File Photo: Lebanon's caretaker Prime Minister Saad al-Hariri speaks after meeting with President Michel Aoun at the presidential palace in Baabda, Lebanon Photograph:( Reuters )
Lebanon needs a new government to pull it out of the worst economic crisis since its 1975-1990 civil war. Foreign donors will only help after there is a cabinet that can enact reforms
Saad al-Hariri is expected to be named Lebanon's prime minister on Monday, but political rifts look set to hinder agreement on a new government badly needed to rescue the country from a dire economic crisis.
Hariri, a Western ally and the leading Sunni Muslim politician, is widely seen by politicians as the only candidate for the post. He quit the job in late October under pressure from protests against the political elite that has overseen decades of corruption and bad governance.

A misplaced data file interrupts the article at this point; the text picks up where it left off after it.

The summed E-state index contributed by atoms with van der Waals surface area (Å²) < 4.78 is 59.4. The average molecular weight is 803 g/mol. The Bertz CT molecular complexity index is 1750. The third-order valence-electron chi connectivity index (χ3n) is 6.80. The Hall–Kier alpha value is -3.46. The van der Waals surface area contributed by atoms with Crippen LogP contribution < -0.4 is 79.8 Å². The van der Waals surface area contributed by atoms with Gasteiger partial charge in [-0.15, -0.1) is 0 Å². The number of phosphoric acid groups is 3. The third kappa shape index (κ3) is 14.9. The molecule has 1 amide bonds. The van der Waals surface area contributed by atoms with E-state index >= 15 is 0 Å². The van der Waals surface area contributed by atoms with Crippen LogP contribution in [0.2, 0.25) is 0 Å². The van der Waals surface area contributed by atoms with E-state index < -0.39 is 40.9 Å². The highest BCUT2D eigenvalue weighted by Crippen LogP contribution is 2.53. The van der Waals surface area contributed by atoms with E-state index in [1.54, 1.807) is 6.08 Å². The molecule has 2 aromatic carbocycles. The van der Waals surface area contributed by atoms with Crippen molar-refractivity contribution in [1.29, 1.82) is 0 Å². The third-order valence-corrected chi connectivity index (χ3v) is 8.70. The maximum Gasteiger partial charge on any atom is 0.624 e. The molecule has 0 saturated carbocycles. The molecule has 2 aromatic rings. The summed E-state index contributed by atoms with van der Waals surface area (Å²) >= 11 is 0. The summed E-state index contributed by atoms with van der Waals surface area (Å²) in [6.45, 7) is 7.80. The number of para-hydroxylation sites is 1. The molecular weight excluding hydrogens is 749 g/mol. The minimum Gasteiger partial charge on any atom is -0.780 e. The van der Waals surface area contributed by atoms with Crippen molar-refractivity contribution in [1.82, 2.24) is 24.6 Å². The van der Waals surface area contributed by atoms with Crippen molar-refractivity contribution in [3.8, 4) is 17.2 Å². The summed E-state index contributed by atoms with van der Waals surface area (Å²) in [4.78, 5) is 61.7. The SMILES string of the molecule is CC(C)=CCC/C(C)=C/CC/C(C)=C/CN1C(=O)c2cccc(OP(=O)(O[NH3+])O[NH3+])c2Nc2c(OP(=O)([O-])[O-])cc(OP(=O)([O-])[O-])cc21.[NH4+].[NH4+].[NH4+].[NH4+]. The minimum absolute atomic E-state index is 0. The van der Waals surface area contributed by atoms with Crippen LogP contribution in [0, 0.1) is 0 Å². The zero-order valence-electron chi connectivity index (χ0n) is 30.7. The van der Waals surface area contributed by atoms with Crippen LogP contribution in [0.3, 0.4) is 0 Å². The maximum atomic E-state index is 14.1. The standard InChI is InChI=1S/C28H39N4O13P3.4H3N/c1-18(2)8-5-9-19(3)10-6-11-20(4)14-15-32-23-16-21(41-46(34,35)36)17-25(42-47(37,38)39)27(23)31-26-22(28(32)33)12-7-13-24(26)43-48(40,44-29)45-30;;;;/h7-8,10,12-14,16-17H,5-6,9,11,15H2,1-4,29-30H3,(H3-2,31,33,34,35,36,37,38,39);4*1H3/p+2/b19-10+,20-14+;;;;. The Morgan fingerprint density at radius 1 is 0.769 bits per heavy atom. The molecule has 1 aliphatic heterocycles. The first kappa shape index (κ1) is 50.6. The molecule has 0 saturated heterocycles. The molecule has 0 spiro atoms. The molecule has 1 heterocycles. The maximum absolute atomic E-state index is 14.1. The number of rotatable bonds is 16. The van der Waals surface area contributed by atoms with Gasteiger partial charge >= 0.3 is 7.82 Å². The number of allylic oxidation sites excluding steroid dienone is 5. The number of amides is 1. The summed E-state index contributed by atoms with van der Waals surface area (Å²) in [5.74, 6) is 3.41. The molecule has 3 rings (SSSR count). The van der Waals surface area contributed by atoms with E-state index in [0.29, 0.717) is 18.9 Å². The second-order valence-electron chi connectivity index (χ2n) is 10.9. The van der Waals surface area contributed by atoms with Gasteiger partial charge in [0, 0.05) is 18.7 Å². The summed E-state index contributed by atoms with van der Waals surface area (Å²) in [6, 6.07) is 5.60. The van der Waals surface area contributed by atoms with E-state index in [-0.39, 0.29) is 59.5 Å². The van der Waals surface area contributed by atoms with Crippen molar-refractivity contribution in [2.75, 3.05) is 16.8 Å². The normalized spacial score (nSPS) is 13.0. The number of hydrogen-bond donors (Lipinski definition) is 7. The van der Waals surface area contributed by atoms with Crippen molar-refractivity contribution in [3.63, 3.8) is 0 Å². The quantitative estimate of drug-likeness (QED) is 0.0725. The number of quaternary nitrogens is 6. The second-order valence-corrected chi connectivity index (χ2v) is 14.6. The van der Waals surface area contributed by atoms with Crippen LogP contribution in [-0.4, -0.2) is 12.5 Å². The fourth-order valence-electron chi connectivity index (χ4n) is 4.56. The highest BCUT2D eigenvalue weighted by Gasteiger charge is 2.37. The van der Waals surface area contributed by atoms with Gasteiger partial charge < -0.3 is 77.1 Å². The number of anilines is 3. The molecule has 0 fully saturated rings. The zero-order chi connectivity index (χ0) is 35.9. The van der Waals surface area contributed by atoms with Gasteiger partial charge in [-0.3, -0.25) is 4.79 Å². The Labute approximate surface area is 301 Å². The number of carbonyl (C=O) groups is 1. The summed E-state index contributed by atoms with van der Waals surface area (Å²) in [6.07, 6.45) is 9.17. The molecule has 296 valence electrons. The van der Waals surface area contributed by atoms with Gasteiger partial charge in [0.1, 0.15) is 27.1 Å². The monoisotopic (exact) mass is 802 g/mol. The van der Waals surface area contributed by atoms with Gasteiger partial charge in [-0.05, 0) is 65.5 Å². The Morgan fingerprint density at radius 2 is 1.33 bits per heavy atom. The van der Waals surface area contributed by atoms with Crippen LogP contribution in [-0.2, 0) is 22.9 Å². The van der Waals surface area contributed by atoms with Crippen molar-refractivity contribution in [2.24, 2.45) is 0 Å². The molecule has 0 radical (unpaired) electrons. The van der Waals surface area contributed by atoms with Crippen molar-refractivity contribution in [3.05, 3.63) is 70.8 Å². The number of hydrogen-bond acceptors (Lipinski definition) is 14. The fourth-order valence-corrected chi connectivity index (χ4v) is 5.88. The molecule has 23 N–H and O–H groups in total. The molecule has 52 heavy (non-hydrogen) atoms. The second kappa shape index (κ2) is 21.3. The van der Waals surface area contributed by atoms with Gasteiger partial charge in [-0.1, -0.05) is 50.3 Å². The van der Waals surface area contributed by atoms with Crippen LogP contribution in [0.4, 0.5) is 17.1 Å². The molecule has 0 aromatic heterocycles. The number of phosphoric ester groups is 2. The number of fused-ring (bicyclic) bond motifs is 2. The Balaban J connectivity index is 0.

Lebanon needs a new government to pull it out of the worst economic crisis since its 1975-1990 civil war. Foreign donors will only help after there is a cabinet that can enact reforms.
Hariri wants to lead a cabinet of specialist ministers which he says would be able to tackle the crisis and attract foreign aid, while his opponents want a combination of politicians and experts.
Aoun's formal consultations with lawmakers to designate the premier, postponed from last week, are scheduled to take place on Monday despite the dispute.
"It should be clear to anyone who might nominate Hariri tomorrow that he will only form a government of specialists," a source close to Hariri told Reuters.
Aoun is required to choose the candidate with the greatest support among parliament's 128 lawmakers.
Though it was not immediately clear how many lawmakers would back Hariri, political sources said he would most likely be picked, barring any last-minute surprise in Lebanon's volatile politics.
Attempts to reach compromise deals on other candidates for the job of prime minister reserved for a Sunni in Lebanon's sectarian power-sharing system - have failed.
Hundreds of people protesting against the ruling elite returned to central Beirut on Sunday, despite a fierce crackdown by security forces near parliament the previous night. The security forces had fired tear gas and rubber bullets overnight at demonstrators in clashes that wounded dozens.